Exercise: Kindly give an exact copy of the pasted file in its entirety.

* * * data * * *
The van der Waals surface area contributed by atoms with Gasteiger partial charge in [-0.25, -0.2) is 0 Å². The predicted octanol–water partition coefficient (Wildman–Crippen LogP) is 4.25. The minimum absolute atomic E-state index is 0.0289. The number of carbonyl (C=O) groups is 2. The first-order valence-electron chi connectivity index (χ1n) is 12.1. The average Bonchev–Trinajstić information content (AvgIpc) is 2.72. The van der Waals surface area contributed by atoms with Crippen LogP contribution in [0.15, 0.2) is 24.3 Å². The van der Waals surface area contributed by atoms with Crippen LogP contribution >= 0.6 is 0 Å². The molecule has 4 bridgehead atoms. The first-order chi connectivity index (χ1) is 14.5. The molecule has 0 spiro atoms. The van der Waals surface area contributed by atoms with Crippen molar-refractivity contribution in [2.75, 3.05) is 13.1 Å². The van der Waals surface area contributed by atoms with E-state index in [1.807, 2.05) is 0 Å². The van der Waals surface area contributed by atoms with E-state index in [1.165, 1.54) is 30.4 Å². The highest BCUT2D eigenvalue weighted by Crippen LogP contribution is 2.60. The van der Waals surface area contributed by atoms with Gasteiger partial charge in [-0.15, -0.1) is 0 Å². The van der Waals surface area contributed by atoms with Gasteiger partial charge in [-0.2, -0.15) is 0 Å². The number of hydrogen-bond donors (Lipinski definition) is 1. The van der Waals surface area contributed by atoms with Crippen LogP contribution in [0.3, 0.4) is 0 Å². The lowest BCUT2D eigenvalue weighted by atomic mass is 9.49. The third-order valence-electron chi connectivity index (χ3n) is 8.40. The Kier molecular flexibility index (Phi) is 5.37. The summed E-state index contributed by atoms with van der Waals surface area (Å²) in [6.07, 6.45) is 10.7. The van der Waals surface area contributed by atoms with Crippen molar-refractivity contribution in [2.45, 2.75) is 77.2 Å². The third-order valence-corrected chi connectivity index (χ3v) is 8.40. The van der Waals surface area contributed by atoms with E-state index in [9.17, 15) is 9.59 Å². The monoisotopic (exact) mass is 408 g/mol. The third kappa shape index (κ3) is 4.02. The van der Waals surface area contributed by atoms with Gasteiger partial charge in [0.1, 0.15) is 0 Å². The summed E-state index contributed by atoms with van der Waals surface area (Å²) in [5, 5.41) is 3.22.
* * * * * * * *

The van der Waals surface area contributed by atoms with Gasteiger partial charge in [-0.25, -0.2) is 0 Å². The predicted octanol–water partition coefficient (Wildman–Crippen LogP) is 4.25. The minimum absolute atomic E-state index is 0.0289. The number of carbonyl (C=O) groups is 2. The first-order valence-electron chi connectivity index (χ1n) is 12.1. The average Bonchev–Trinajstić information content (AvgIpc) is 2.72. The van der Waals surface area contributed by atoms with Crippen LogP contribution in [0.15, 0.2) is 24.3 Å². The van der Waals surface area contributed by atoms with Crippen LogP contribution >= 0.6 is 0 Å². The molecule has 4 bridgehead atoms. The first-order chi connectivity index (χ1) is 14.5. The molecule has 0 spiro atoms. The van der Waals surface area contributed by atoms with Crippen molar-refractivity contribution in [2.75, 3.05) is 13.1 Å². The van der Waals surface area contributed by atoms with E-state index in [1.807, 2.05) is 0 Å². The van der Waals surface area contributed by atoms with E-state index in [1.165, 1.54) is 30.4 Å². The highest BCUT2D eigenvalue weighted by Crippen LogP contribution is 2.60. The van der Waals surface area contributed by atoms with Gasteiger partial charge in [-0.15, -0.1) is 0 Å². The van der Waals surface area contributed by atoms with Gasteiger partial charge in [-0.2, -0.15) is 0 Å². The number of hydrogen-bond donors (Lipinski definition) is 1. The van der Waals surface area contributed by atoms with Crippen LogP contribution in [0.3, 0.4) is 0 Å². The lowest BCUT2D eigenvalue weighted by atomic mass is 9.49. The third-order valence-electron chi connectivity index (χ3n) is 8.40. The Kier molecular flexibility index (Phi) is 5.37. The summed E-state index contributed by atoms with van der Waals surface area (Å²) in [6.07, 6.45) is 10.7. The van der Waals surface area contributed by atoms with Crippen molar-refractivity contribution in [2.45, 2.75) is 77.2 Å². The third-order valence-corrected chi connectivity index (χ3v) is 8.40. The van der Waals surface area contributed by atoms with E-state index in [9.17, 15) is 9.59 Å². The monoisotopic (exact) mass is 408 g/mol. The third kappa shape index (κ3) is 4.02. The van der Waals surface area contributed by atoms with Gasteiger partial charge in [0.1, 0.15) is 0 Å². The summed E-state index contributed by atoms with van der Waals surface area (Å²) in [5, 5.41) is 3.22.